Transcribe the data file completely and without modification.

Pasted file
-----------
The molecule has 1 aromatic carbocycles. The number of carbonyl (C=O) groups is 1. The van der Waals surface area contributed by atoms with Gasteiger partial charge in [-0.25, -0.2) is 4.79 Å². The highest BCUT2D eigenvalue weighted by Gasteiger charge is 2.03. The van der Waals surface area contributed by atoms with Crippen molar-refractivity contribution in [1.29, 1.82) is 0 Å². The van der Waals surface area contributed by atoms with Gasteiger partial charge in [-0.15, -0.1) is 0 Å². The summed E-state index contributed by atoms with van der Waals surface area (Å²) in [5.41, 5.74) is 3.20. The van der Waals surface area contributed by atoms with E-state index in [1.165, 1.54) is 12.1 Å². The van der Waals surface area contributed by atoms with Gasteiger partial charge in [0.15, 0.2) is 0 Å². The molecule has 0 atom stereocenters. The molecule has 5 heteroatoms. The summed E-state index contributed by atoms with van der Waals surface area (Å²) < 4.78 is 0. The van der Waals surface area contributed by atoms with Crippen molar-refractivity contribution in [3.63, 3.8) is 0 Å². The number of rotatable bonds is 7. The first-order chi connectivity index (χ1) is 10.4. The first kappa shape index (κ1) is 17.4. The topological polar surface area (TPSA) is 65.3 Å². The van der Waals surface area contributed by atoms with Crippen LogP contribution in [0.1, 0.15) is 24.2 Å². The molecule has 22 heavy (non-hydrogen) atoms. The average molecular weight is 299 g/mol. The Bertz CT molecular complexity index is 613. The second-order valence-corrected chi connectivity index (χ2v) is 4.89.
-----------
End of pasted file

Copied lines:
The molecule has 1 aromatic carbocycles. The number of carbonyl (C=O) groups is 1. The van der Waals surface area contributed by atoms with Gasteiger partial charge in [-0.25, -0.2) is 4.79 Å². The highest BCUT2D eigenvalue weighted by Gasteiger charge is 2.03. The van der Waals surface area contributed by atoms with Crippen molar-refractivity contribution in [1.29, 1.82) is 0 Å². The van der Waals surface area contributed by atoms with Gasteiger partial charge in [-0.15, -0.1) is 0 Å². The summed E-state index contributed by atoms with van der Waals surface area (Å²) in [5.41, 5.74) is 3.20. The van der Waals surface area contributed by atoms with E-state index in [1.165, 1.54) is 12.1 Å². The van der Waals surface area contributed by atoms with Gasteiger partial charge in [0.15, 0.2) is 0 Å². The molecule has 0 atom stereocenters. The molecule has 5 heteroatoms. The summed E-state index contributed by atoms with van der Waals surface area (Å²) < 4.78 is 0. The van der Waals surface area contributed by atoms with Crippen molar-refractivity contribution in [3.63, 3.8) is 0 Å². The number of rotatable bonds is 7. The first-order chi connectivity index (χ1) is 10.4. The first kappa shape index (κ1) is 17.4. The topological polar surface area (TPSA) is 65.3 Å². The van der Waals surface area contributed by atoms with Crippen LogP contribution in [0.1, 0.15) is 24.2 Å². The molecule has 22 heavy (non-hydrogen) atoms. The average molecular weight is 299 g/mol. The Bertz CT molecular complexity index is 613. The second-order valence-corrected chi connectivity index (χ2v) is 4.89.